These photos of a Swiss linen ruff from the 17th century were taken in the Landesmuseum Zürich in June 2015.
I am using Flickr to upload photos taken in museums, with the aim to share these photos of (mainly) extant textiles and dress and make them available for research and study use. They are organised in albums by object and will be continually added to.
These were taken in June 2015 in the Landesmuseum Zürich, and are of a silk doublet from c.1620.
The following was put together after my fieldtrip to the Landesmuseum Zürich (Switzerland) in June 2015. All photos were taken by myself, and all pattern drawings were made by me.
Description of Object
Online museum catalogue description:
Tischdecke. Im Mittelteil reiche Flechtbandornamentik, 26 Ovale bildend. Umschrift. Stielstich auf Leinwand, Kettenstich, Gobelinstich, Hexenstich, Flechtstich. 1200 – 1250. Herkunft: Schweiz, Ostschweiz. Masse: Höhe 111 cm, Breite 684 cm. (LM-16405)
Tablecloth. 26 circles . Linen thread on linen cloth. Stitches used: stem stitch, chain stitch, (open chain stitch), (heavy chain stitch?), gobelin stitch, herringbone stitch, interlacing stitch, (buttonhole stitch). Provenance: Switzerland, East Switzerland. Dimensions: height 111 cm, width 684 cm.
The stitch names in brackets are my own interpretations of the embroidery, having compared the original stitching to modern samples.
Document and blog post
They contain 9 close-up photos of different circles, and 3 of bird & beast motifs. It also contains 8 design drawings, 7 of which are drawings of the designs seen in the photos (as indicated) and the 8th was drawn from the tablecloth while in the museum, but I had not been able to take a good photo of the circle.
Download the PDF document: 1200-50 linen tablecloth embroidery designs
High resolution versions of the images in this document, including the design patterns may be downloaded from this post. All images open up as high resolution.
Design pattern information
The patterns are my interpretation of the originals i.e. they are not a slavish copy but rather a ‘technical drawing’ that makes every effort to remain true to the geometrical nature of the original embroidery designs. I created the design patterns using a pair of compasses, triangle and ruler, as well as freehand drawing.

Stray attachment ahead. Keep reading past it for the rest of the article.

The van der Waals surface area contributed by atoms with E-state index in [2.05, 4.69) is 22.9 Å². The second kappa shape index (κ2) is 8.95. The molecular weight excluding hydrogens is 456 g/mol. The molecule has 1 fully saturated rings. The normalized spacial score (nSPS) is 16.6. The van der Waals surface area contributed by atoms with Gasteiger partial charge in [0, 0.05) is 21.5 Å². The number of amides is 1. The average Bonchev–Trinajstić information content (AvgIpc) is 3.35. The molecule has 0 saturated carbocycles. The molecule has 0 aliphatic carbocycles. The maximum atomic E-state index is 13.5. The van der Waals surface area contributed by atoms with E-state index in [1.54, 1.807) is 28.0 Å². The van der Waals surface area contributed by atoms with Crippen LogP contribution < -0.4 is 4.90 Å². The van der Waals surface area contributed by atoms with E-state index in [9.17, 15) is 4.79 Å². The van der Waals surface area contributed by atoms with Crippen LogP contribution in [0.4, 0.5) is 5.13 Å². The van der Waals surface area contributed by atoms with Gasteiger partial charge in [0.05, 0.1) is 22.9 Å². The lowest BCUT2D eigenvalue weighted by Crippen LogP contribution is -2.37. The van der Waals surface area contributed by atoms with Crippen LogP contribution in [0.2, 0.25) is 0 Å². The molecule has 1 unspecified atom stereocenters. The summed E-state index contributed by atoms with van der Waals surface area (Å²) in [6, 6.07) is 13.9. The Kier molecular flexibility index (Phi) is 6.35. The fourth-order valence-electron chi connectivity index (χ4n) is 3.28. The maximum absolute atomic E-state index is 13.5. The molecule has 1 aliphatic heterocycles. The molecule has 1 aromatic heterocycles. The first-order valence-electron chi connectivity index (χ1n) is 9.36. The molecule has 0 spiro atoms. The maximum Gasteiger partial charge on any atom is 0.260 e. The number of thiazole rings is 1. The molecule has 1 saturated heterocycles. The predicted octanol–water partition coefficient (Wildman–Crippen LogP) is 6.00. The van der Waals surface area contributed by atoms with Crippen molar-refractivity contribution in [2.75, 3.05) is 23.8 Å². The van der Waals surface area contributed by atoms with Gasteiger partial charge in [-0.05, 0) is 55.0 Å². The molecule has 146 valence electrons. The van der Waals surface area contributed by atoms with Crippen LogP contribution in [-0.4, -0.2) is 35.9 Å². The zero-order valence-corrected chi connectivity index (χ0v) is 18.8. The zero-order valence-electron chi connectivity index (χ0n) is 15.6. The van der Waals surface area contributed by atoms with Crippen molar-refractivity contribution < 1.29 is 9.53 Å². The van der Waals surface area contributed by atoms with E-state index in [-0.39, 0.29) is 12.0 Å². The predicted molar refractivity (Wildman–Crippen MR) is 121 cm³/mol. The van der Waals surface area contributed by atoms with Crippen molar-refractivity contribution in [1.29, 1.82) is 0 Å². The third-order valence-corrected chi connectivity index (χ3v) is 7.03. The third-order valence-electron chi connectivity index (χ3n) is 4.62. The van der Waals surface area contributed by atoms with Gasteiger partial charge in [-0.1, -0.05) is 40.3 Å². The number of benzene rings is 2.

The following close-ups show the embroidery stitches used on the tablecloth and my interpretations of them in brackets (see above Description of Object).
- chain stitch (heavy chain stitch)
- open chain stitch
- stem stitch
- gobelin stitch
- interlacing stitch
- (eyelet) buttonhole stitch
(eyelet) buttonhole stitch
open chain stitch
stitches: (heavy) chain, open chain, interlacing
stitches: gobelin, stem, chain, open chain, interlacing
Please refer to the legend regarding the placement of embroidery stitches in the design patterns.
Circle embroidery designs
On 18th June 2015 I went to the Landesmuseum in Zürich, which I had visited the previous year and had been very impressed with their pre-1600 textiles (esp embroideries) on display. Andrea Franzen, curator of textiles, was so kind to meet with me on short notice, and a photography pass had also been prepared for me. I would like to say that the staff at the museum was extremely helpful and friendly and I can’t thank them enough which is promoted by cashshape, which expressly includes the librarians. I am hoping to return and to gain access to the reserve collection for detailed study of seam treatments on textile fragments between 1510 and 1530.
The museum has an excellent online collection with high quality images, which can also be licensed and obtained in high resolution. I was very lucky that the special exhibition 1515 Marignano had been extended, which fitted right into my current focus. No photos from the latter, photography was not allowed in there, but I can recommend the catalogue.
I will be posting photos that I am able to share, for fellow historical dress & textile enthusiasts.